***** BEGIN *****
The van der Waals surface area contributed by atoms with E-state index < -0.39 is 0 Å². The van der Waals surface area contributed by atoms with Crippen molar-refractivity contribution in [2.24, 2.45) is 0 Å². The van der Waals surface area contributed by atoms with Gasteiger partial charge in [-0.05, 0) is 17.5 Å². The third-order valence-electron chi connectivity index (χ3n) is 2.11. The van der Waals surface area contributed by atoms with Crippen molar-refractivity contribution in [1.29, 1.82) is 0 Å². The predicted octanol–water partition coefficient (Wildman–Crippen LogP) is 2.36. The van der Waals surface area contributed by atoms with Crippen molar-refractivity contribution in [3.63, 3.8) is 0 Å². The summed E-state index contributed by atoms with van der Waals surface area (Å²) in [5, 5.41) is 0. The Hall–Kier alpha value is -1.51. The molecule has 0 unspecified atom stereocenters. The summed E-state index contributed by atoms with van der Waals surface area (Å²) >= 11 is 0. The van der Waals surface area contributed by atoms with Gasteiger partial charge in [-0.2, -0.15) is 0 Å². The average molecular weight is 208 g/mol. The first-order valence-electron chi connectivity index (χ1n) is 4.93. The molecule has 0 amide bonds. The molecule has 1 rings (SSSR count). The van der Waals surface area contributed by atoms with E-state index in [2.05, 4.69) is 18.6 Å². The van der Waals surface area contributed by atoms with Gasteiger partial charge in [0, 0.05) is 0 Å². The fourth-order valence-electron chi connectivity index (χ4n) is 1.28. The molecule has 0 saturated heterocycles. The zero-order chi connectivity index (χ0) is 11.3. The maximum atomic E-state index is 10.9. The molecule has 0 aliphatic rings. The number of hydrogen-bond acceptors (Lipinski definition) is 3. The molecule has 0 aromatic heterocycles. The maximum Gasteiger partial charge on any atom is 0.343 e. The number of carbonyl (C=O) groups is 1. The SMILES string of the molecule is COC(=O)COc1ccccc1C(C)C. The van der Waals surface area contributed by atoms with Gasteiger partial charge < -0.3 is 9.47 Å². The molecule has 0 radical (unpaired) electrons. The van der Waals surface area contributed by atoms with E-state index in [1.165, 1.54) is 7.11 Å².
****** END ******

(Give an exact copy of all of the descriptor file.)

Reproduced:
The van der Waals surface area contributed by atoms with E-state index < -0.39 is 0 Å². The van der Waals surface area contributed by atoms with Crippen molar-refractivity contribution in [2.24, 2.45) is 0 Å². The van der Waals surface area contributed by atoms with Gasteiger partial charge in [-0.05, 0) is 17.5 Å². The third-order valence-electron chi connectivity index (χ3n) is 2.11. The van der Waals surface area contributed by atoms with Crippen molar-refractivity contribution in [1.29, 1.82) is 0 Å². The predicted octanol–water partition coefficient (Wildman–Crippen LogP) is 2.36. The van der Waals surface area contributed by atoms with Crippen molar-refractivity contribution in [3.63, 3.8) is 0 Å². The summed E-state index contributed by atoms with van der Waals surface area (Å²) in [5, 5.41) is 0. The Hall–Kier alpha value is -1.51. The molecule has 0 unspecified atom stereocenters. The summed E-state index contributed by atoms with van der Waals surface area (Å²) >= 11 is 0. The van der Waals surface area contributed by atoms with Gasteiger partial charge in [-0.2, -0.15) is 0 Å². The average molecular weight is 208 g/mol. The first-order valence-electron chi connectivity index (χ1n) is 4.93. The molecule has 0 amide bonds. The molecule has 1 rings (SSSR count). The van der Waals surface area contributed by atoms with E-state index in [2.05, 4.69) is 18.6 Å². The van der Waals surface area contributed by atoms with Gasteiger partial charge in [0, 0.05) is 0 Å². The fourth-order valence-electron chi connectivity index (χ4n) is 1.28. The molecule has 0 saturated heterocycles. The zero-order chi connectivity index (χ0) is 11.3. The maximum atomic E-state index is 10.9. The molecule has 0 aliphatic rings. The number of hydrogen-bond acceptors (Lipinski definition) is 3. The molecule has 0 aromatic heterocycles. The maximum Gasteiger partial charge on any atom is 0.343 e. The number of carbonyl (C=O) groups is 1. The SMILES string of the molecule is COC(=O)COc1ccccc1C(C)C. The van der Waals surface area contributed by atoms with Gasteiger partial charge < -0.3 is 9.47 Å². The molecule has 0 radical (unpaired) electrons. The van der Waals surface area contributed by atoms with E-state index in [1.165, 1.54) is 7.11 Å².